- Won't hide blemishes, divots, or small cracks

    - Evaporation can cause microporous surface (cavities trap grime)

  • 100 percent solid epoxy coating

    $450-$2,200 for 400 sq. ft. (3 coats)

    Pros:

    - High durability

    - Resistance to thawing salts and chemicals

    - Wide variety of colors

    - No seams

    - Easy to clean

    Cons:

    - Requires extensive cleaning and etching of concrete before application

    - Two-part versions can be tricky to mix and apply

    - Doesn't hide large cracks (unless treated before primer coat)

    - Short "open" (application) time

  • Interlocking tile

    $900-$2,200 for 400 sq. ft.

    Pros:

    - Good cushioning

    - Colors provide design options

    - Good traction

    - Breathable

    - Hides cracks, blemishes

    Cons:

    - Cutting may be necessary for a perfect fit

    - Desired materials/colors may require a special order

    - Seams easy to spot

    - Dust, dirt get trapped in open-pattern tiles

    - Potential to trap water beneath tiles (promotes mildew and mold)

  • Vinyl composition tile (VCT)

    $350 for 400 sq. ft.

    Pros:

    - Extremely durable

    - Some cushioning

    - Wide range of colors and textures

    - Hides cracks, blemishes

    Cons:

    - Required adhesive can be messy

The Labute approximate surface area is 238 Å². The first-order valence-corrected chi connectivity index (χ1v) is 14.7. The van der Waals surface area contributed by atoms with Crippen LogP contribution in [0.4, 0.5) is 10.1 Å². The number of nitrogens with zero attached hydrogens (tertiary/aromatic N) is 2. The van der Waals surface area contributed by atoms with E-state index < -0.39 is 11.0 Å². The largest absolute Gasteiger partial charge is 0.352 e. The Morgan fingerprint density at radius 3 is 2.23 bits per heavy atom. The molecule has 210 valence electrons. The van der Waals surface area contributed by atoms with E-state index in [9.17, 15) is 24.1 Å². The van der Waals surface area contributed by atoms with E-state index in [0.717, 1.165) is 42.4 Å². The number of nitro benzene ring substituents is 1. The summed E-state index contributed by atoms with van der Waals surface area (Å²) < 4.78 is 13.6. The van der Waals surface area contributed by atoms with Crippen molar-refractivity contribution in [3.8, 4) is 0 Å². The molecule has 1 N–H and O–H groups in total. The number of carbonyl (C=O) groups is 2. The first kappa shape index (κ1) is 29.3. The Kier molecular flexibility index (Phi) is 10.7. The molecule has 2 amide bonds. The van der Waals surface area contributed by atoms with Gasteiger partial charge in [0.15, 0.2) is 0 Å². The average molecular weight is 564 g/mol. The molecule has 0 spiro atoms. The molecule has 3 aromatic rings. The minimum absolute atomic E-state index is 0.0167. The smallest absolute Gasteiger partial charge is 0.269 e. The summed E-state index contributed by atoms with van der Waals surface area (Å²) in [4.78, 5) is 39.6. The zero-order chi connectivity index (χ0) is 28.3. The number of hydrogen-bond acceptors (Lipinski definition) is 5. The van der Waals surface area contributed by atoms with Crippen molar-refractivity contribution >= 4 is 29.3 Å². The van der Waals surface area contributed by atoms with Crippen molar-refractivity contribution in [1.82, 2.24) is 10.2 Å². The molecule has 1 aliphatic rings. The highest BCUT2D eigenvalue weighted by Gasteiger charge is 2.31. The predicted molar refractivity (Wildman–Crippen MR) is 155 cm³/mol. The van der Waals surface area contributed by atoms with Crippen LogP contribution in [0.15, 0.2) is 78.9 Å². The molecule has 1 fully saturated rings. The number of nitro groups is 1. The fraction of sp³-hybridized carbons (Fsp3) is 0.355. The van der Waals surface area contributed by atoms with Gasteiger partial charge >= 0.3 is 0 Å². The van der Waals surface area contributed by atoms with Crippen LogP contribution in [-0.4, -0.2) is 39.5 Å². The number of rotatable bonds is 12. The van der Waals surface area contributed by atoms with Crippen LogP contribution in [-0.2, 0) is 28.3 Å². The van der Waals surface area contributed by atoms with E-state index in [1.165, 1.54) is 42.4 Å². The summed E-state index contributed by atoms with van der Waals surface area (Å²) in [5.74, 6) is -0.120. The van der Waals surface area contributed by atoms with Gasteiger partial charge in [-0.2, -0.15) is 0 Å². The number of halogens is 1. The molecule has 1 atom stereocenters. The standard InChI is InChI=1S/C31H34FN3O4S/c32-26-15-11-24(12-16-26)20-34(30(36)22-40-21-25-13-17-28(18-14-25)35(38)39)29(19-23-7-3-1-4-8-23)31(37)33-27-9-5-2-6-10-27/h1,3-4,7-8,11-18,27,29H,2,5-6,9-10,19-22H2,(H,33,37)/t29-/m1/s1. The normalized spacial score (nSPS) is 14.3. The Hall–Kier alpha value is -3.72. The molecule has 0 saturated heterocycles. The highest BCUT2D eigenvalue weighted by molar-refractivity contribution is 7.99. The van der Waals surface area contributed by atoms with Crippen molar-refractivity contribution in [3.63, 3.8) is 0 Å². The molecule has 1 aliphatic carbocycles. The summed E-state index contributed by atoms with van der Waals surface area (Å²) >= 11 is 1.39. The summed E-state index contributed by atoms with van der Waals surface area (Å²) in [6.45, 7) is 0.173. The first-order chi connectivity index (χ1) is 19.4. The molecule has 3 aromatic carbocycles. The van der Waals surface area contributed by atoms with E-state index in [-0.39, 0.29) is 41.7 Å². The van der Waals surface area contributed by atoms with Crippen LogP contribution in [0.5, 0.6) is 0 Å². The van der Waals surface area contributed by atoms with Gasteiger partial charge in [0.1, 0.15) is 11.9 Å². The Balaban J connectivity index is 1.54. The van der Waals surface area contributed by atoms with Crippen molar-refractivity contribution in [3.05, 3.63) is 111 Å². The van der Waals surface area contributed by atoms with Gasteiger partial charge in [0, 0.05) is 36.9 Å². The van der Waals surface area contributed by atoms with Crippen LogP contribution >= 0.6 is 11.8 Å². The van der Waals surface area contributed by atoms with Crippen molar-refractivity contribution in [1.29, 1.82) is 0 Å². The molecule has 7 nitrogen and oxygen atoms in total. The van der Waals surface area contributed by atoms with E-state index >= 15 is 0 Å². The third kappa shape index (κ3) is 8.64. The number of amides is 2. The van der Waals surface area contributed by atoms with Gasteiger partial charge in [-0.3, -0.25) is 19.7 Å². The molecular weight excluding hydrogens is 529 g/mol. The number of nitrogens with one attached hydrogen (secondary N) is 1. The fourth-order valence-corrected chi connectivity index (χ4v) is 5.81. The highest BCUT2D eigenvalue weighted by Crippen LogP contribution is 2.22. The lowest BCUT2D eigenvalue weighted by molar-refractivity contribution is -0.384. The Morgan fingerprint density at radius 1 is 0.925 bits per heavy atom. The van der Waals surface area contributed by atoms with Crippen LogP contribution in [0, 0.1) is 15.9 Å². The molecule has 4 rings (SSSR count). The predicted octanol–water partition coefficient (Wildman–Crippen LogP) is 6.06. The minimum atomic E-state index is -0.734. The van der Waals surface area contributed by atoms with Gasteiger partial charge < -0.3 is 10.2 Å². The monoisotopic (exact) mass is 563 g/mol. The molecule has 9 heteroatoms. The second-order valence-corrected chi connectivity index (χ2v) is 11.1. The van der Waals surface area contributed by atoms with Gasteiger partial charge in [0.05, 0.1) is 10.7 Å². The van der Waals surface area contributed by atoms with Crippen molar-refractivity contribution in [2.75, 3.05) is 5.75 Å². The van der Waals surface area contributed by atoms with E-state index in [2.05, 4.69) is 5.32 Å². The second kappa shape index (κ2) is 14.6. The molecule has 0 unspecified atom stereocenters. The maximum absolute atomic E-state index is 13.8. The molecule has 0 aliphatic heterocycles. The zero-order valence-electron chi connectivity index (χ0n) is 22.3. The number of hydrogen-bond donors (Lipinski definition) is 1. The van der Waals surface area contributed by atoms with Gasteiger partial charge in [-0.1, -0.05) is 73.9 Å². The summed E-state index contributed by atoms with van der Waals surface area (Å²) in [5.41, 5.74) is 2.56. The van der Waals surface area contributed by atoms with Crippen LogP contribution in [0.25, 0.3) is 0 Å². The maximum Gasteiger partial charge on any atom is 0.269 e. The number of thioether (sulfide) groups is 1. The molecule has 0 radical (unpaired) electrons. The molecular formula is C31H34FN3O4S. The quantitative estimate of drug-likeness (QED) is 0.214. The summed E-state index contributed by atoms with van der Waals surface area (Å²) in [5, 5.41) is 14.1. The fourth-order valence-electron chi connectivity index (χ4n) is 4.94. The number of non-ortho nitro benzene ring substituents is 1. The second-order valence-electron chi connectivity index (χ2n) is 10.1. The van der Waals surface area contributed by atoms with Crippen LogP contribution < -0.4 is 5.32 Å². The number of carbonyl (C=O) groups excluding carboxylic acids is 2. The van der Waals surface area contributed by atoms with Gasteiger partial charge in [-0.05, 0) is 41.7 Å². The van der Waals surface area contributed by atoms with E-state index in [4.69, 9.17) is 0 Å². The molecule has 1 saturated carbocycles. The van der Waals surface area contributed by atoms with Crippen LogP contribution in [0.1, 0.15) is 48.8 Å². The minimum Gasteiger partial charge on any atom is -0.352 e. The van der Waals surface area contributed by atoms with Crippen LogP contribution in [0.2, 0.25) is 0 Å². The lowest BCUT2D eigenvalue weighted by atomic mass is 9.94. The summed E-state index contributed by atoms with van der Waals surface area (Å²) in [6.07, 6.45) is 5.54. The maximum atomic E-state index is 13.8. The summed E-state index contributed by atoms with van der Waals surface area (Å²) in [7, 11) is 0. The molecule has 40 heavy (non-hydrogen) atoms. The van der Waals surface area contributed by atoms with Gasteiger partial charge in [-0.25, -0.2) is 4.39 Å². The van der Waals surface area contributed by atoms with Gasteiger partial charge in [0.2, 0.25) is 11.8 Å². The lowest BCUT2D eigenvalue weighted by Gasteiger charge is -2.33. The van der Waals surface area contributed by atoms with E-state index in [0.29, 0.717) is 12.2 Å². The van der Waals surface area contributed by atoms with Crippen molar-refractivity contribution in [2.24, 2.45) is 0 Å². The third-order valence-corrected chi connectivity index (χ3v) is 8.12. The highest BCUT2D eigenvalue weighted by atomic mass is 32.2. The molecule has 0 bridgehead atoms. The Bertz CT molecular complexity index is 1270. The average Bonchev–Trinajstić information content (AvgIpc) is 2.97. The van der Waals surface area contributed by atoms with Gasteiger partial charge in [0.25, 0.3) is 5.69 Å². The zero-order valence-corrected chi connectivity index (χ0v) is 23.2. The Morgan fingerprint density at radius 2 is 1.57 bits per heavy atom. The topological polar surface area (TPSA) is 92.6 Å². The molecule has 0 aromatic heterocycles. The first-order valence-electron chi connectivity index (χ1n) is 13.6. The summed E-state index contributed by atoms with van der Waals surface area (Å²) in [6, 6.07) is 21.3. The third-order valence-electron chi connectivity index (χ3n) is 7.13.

- Cutting may be necessary for perfect fit

    - Alignment can be difficult for those not familiar with laying tile

    - Lots of joints

  • Self-adhesive vinyl tile

    $1,200 for 400 sq. ft.

    Pros:

    - Some cushioning

    - Good traction

    - Colors provide design options

    - Hides cracks, blemishes

    - Easy to install or remove

    Cons:

    - Cutting may be necessary for perfect fit

    - Lots of joints (reduced when applying 24 x24" tile)

    - Requires transition to floor from exposed edges

  • Roll material

    $600-$1,200 for 400 sq. ft.

    Pros:

    - Good cushioning

    - Good traction

    - Hides cracks, blemishes

    - Widths: 7 1/2-10'

    - Easy to install or remove

    Cons:

    - Large rolls can be unwieldy

    - Cutting necessary for perfect fit

    - Some colors may require special order

  • Epoxy: cutting through the marketing hype

    The words "two-part epoxy" encompass a lot of products for garage floors. And some terminology or marketing mumbo jumbo confuses homeowners. Our best advice: Read product online material safety data sheets (MSDS) and ask questions.

    Aliphatic refers to how the resin and hardener molecules combine to become durable. There are 50 or more chemistries of aliphatic epoxies. Good quality.
    Cycloaliphatic epoxies (often found in the Part B hardener) generally outperform aliphatic in UV stabilization and chemical resistance. Better quality.

    Advanced Hybrid Cycloaliphatic (AHC) combines the best of specialty aliphatics and specialty cycloaliphatics; flexibility increases without compromising the durability of the cured epoxy. Best quality.

    Inexpensive fillers like nonyl phenol can leach out over time. Result: The final cured layer on the floor (thickness expressed in mils) is thinner and more likely to lose flexibility over time, which leads to cracking.